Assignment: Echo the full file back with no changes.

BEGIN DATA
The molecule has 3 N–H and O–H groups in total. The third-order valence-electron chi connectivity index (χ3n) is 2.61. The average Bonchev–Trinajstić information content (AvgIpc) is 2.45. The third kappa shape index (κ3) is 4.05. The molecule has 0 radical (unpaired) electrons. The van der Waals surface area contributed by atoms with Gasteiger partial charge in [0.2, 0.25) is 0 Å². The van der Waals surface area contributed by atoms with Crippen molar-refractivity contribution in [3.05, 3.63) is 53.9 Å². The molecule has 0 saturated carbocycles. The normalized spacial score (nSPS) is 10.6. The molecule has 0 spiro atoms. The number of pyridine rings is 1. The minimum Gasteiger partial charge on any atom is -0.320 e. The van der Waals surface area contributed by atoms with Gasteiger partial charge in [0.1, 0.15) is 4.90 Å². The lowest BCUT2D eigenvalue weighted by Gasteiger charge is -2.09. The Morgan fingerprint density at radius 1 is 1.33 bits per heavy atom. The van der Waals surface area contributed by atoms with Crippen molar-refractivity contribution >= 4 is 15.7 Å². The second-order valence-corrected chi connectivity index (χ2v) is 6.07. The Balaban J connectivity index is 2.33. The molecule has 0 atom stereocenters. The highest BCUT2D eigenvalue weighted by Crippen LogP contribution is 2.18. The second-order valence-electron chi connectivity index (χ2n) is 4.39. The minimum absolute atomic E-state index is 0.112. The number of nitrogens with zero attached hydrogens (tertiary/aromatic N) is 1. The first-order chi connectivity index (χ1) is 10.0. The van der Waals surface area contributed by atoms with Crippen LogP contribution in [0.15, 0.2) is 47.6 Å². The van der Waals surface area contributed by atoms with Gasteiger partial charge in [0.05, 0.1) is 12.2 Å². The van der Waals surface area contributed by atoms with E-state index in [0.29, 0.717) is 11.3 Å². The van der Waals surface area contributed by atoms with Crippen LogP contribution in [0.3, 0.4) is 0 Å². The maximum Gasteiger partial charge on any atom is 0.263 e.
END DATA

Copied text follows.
The molecule has 3 N–H and O–H groups in total. The third-order valence-electron chi connectivity index (χ3n) is 2.61. The average Bonchev–Trinajstić information content (AvgIpc) is 2.45. The third kappa shape index (κ3) is 4.05. The molecule has 0 radical (unpaired) electrons. The van der Waals surface area contributed by atoms with Gasteiger partial charge in [0.2, 0.25) is 0 Å². The van der Waals surface area contributed by atoms with Crippen molar-refractivity contribution in [3.05, 3.63) is 53.9 Å². The molecule has 0 saturated carbocycles. The normalized spacial score (nSPS) is 10.6. The molecule has 0 spiro atoms. The number of pyridine rings is 1. The minimum Gasteiger partial charge on any atom is -0.320 e. The van der Waals surface area contributed by atoms with Gasteiger partial charge in [0.1, 0.15) is 4.90 Å². The lowest BCUT2D eigenvalue weighted by Gasteiger charge is -2.09. The Morgan fingerprint density at radius 1 is 1.33 bits per heavy atom. The van der Waals surface area contributed by atoms with Crippen molar-refractivity contribution >= 4 is 15.7 Å². The second-order valence-corrected chi connectivity index (χ2v) is 6.07. The Balaban J connectivity index is 2.33. The molecule has 0 atom stereocenters. The highest BCUT2D eigenvalue weighted by Crippen LogP contribution is 2.18. The second-order valence-electron chi connectivity index (χ2n) is 4.39. The minimum absolute atomic E-state index is 0.112. The number of nitrogens with zero attached hydrogens (tertiary/aromatic N) is 1. The first-order chi connectivity index (χ1) is 10.0. The van der Waals surface area contributed by atoms with Crippen LogP contribution in [0.15, 0.2) is 47.6 Å². The van der Waals surface area contributed by atoms with Gasteiger partial charge in [0.05, 0.1) is 12.2 Å². The van der Waals surface area contributed by atoms with E-state index in [0.29, 0.717) is 11.3 Å². The van der Waals surface area contributed by atoms with Crippen LogP contribution in [0.3, 0.4) is 0 Å². The maximum Gasteiger partial charge on any atom is 0.263 e.